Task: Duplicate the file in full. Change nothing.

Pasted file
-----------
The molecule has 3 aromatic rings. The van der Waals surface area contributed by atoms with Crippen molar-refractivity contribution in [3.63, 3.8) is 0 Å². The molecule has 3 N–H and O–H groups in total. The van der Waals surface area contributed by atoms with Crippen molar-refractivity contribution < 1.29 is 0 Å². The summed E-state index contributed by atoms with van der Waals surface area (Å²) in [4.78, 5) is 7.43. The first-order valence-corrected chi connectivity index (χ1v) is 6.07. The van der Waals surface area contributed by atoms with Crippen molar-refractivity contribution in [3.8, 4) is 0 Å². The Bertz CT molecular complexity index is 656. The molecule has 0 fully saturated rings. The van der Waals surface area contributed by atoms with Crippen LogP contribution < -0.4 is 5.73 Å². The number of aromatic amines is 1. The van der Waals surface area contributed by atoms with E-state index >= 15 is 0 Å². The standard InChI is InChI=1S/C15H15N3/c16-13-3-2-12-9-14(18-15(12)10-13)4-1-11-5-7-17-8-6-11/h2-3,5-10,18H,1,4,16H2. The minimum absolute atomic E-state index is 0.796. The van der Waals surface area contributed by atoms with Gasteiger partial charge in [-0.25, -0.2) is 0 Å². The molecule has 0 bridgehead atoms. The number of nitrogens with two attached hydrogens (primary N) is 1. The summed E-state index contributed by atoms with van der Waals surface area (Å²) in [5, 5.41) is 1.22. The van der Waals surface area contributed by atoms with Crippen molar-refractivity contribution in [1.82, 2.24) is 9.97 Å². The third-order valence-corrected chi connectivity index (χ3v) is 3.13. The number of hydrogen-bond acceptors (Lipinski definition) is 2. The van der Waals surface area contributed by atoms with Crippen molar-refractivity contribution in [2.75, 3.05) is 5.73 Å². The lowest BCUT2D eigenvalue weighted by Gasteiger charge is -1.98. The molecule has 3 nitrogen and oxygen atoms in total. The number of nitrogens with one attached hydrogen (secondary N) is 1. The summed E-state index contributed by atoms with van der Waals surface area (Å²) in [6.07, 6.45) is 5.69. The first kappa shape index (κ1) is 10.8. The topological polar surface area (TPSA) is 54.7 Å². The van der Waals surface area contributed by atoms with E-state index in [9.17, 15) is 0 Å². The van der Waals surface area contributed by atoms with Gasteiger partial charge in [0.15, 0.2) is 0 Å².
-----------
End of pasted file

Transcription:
The molecule has 3 aromatic rings. The van der Waals surface area contributed by atoms with Crippen molar-refractivity contribution in [3.63, 3.8) is 0 Å². The molecule has 3 N–H and O–H groups in total. The van der Waals surface area contributed by atoms with Crippen molar-refractivity contribution < 1.29 is 0 Å². The summed E-state index contributed by atoms with van der Waals surface area (Å²) in [4.78, 5) is 7.43. The first-order valence-corrected chi connectivity index (χ1v) is 6.07. The van der Waals surface area contributed by atoms with Crippen molar-refractivity contribution in [3.8, 4) is 0 Å². The Bertz CT molecular complexity index is 656. The molecule has 0 fully saturated rings. The van der Waals surface area contributed by atoms with Crippen LogP contribution < -0.4 is 5.73 Å². The number of aromatic amines is 1. The van der Waals surface area contributed by atoms with E-state index >= 15 is 0 Å². The standard InChI is InChI=1S/C15H15N3/c16-13-3-2-12-9-14(18-15(12)10-13)4-1-11-5-7-17-8-6-11/h2-3,5-10,18H,1,4,16H2. The minimum absolute atomic E-state index is 0.796. The van der Waals surface area contributed by atoms with Gasteiger partial charge in [-0.25, -0.2) is 0 Å². The molecule has 0 bridgehead atoms. The number of nitrogens with two attached hydrogens (primary N) is 1. The summed E-state index contributed by atoms with van der Waals surface area (Å²) in [5, 5.41) is 1.22. The van der Waals surface area contributed by atoms with Crippen molar-refractivity contribution in [1.82, 2.24) is 9.97 Å². The third-order valence-corrected chi connectivity index (χ3v) is 3.13. The number of hydrogen-bond acceptors (Lipinski definition) is 2. The van der Waals surface area contributed by atoms with Crippen molar-refractivity contribution in [2.75, 3.05) is 5.73 Å². The lowest BCUT2D eigenvalue weighted by Gasteiger charge is -1.98. The molecule has 3 nitrogen and oxygen atoms in total. The number of nitrogens with one attached hydrogen (secondary N) is 1. The summed E-state index contributed by atoms with van der Waals surface area (Å²) in [6.07, 6.45) is 5.69. The first kappa shape index (κ1) is 10.8. The topological polar surface area (TPSA) is 54.7 Å². The van der Waals surface area contributed by atoms with E-state index in [9.17, 15) is 0 Å². The van der Waals surface area contributed by atoms with Gasteiger partial charge in [0.15, 0.2) is 0 Å².